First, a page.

In this research, my motive is to study human development and living conditions based on certain institutional and political changes that occurred in many Eastern European Countries, especially in the recent Enlargement of the European Union which occurred around a decade ago. I will be focusing on Hungary and Poland. In the late 20th century these countries as well as other East European Countries underwent many changes including: a departure from the Stalinist model of communism (as well as Soviet Domination), adopting market economics and a democracy, and most importantly, their subsequent entry into the European Union (Swieboda). Considering there was an effort to transition to a market democracy, it is interesting that also joining the EU sped up that transition. In order to fulfill the requirements of joining the EU, There were many changes that were made within the economic system that included :the privatization of state assets, the elimination of subsidies (including food subsidies) going from a state run society to a market driven one with neoliberal restructuring turning public entitites private, It seems from a distance that these changes would definitely have to have altered the lives of the citizens of these countries, especially that of women workers and children. The short term effects are inevitable, but another important factor is, the long run t social benefits in joining the EU including a banning on discrimination of minorities and women especially in the workforce (Europa). In studying the economic impact of these transitions, I will use study variables that account for inequality and wages for citizens. There are many other variables that are hard to quantify on a graph and need to be mentioned, such as other everyday expenses citizens incur, (which especially increased with the elimination of subsidies). So beyond just looking at graphical statistics, it is important to get context on how the changes effected different segments of the population. Also, graphs that show economic growth in a nation do not actually account for the living conditions of the average citizens. Measuring income inequality and wages seems to be a much more accurate way to understand how these political changes effected the populations of Poland and Hungary.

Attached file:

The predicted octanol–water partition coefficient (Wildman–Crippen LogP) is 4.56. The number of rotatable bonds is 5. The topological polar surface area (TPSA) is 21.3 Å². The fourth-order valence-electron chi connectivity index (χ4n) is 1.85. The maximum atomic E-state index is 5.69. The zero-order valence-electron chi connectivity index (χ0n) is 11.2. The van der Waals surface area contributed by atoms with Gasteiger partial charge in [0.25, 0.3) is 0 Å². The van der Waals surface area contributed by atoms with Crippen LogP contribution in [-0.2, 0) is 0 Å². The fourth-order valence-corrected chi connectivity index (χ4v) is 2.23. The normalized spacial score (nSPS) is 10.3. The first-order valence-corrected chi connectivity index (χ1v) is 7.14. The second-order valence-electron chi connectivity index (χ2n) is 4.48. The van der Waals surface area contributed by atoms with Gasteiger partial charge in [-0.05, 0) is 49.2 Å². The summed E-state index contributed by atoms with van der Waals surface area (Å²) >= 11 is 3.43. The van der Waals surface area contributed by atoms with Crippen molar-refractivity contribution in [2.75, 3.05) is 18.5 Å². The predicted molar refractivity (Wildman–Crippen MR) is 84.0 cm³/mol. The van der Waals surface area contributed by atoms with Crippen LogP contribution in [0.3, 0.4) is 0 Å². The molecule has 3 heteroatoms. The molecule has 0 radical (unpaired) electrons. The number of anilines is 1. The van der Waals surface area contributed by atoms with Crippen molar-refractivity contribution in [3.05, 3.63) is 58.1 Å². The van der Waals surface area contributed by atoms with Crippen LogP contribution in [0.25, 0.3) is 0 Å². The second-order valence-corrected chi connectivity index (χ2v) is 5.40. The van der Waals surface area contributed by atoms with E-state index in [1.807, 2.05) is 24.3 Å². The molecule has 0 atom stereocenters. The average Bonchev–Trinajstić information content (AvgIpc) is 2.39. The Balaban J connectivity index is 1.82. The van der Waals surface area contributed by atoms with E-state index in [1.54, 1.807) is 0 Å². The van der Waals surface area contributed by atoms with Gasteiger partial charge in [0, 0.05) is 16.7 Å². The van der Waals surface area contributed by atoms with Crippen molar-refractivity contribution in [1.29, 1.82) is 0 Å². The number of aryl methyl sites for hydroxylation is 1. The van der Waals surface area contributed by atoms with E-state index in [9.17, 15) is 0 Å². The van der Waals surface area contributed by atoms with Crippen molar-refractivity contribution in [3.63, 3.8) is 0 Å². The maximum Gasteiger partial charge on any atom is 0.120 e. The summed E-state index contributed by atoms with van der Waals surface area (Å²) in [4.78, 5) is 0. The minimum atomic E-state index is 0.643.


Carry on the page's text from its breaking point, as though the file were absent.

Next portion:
Did most East European Countries benefit from these reforms or did it hurt them economically? These questions are of upmost importance to look back on and understand exactly what changes took place within the structures of these societies. This is relevant to Europe in general considering the recent trends of Euroscepticism from the left and right. In understanding why Britain decided to leave the European Union and why other countries such as Greece are planning to do the same. If we understand what exactly the European Union mandates for States to join and what their effects are on the population as a whole, we can understand why some might have resentment or some might believe it is a step forward to creating a healthy democracy and is beneficial to the citizenry.